Wednesday, April 16, 2008

Pope Benedict and the sex-abuse scandal

Pope Benedict XVI arrived at Andrews Air Force Base yesterday for a six-day tour of Washington and New York. This is his first visit to the United States since becoming Pope in 2005.

Before he arrived he did touch on the Catholic Church’s sex-abuse scandal. Aboard the papal plane, the Benedict told reporters he was "deeply ashamed" of the scandal and assured Catholics that seminaries will not tolerate pedophiles. Of course, he failed to say anything about those in the church hierarchy who did tolerate various sexual abuses of children by priests and did not placate critics from such organizations such as Bishop Accountability and SNAP (Survivors Network of those Abused by Priests) who complain he has done nothing about the issue since becoming Pope.

Christopher Hitchens has these thoughts in Slate
…Why is the Vatican continuing to shelter Cardinal Bernard Law?

It will be remembered that Law resigned his position as head of the Archdiocese of Boston in late 2002. He had little alternative. A series of lawsuits and depositions and disclosures had established beyond doubt that, as my Slate colleague Dahlia Lithwick phrased it, "Law was not only aware of egregious sexual misconduct among his subordinates but was apparently engaged in elaborate efforts to cover up incident after incident of child rape." (I pause to praise her for employing that latter term instead of the grubby all-purpose euphemism abuse.) To be specific, the cardinal admitted in a deposition that he knew that the Rev. John Geoghan had raped at least seven boys in 1984 before he approved Geoghan's transfer to another parish where other boys were at risk. Further disclosures revealed that the Rev. Paul Shanley, who at one point was facing trial for 10 counts of child rape and six counts of indecent assault and battery, had been moved from ministry to ministry in what amounted to an attempt to protect him. Law himself lied to a West Coast bishop about Shanley's history and certified in writing that another rapist priest, the Rev. Redmond Raux, had "nothing in his background" to make him "unsuitable to work with children."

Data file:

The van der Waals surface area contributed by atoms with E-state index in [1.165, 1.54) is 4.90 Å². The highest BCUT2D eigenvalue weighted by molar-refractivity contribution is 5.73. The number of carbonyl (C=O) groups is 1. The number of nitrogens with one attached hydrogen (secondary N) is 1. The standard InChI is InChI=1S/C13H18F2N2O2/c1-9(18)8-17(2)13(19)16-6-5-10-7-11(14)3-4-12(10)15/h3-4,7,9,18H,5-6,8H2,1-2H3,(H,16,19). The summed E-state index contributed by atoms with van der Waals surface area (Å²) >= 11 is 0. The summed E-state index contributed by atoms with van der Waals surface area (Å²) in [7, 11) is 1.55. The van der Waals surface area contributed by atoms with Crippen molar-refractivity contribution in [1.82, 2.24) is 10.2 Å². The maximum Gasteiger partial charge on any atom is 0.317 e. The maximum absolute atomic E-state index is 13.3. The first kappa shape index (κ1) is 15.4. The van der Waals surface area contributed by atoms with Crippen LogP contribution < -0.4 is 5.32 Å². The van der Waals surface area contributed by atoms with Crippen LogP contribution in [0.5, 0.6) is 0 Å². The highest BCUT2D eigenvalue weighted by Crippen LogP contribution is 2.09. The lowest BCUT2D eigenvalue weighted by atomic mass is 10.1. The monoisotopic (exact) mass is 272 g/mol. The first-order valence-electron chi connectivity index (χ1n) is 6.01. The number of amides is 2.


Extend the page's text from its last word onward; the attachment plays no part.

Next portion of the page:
A vast majority of Americans told the polls at that stage that they favored prosecution of any clerics who had knowingly failed to act on the exposure of child rape in the church. In certain jurisdictions it nearly did come to that, but in Massachusetts, as Lithwick dryly pointed out, there was no mandatory reporting law. In other words, a person with information about child rape was not obliged to come forward with the facts. Or that, at least, was the shame-faced excuse of the Massachusetts district attorney. However, suppressing information about a crime can also be a crime in itself, and Cardinal Law and seven of his bishops were at one stage subpoenaed to testify before a grand jury.

The whole question became moot after his resignation because Law thereupon abruptly moved to Rome and took up a series of positions in the Vatican. He resigned only as head of the Boston archdiocese he had so gravely outraged and was allowed to retain his cardinal's hat. He was appointed as archpriest of the Basilica di Santa Maria Maggiore and made a member of the congregations of Oriental Churches, Clergy, Divine Worship and Discipline of the Sacraments, Evangelization of Peoples, Institutes of Consecrated Life and Societies of Apostolic Life, Catholic Education, and Bishops, as well as the Pontifical Council for the Family! He took a full part in the conclave that selected Ratzinger as the successor to John Paul II.

So, I think that we are entitled to hear, as the vicar of Christ and holder of the Keys of Peter favors us with his presence, whether he regards his brother Bernard Law as an honored guest in the holy city or as someone who has been given asylum. And even if we cannot get a satisfactory answer, it is essential that we hear the question. Will the press do its job, and will our elected representatives remember their responsibilities to so many thousands of tortured and exploited children? Some of us will be watching and keeping an account.
You can read the entire piece here.

1 comment:

Anonymous said...

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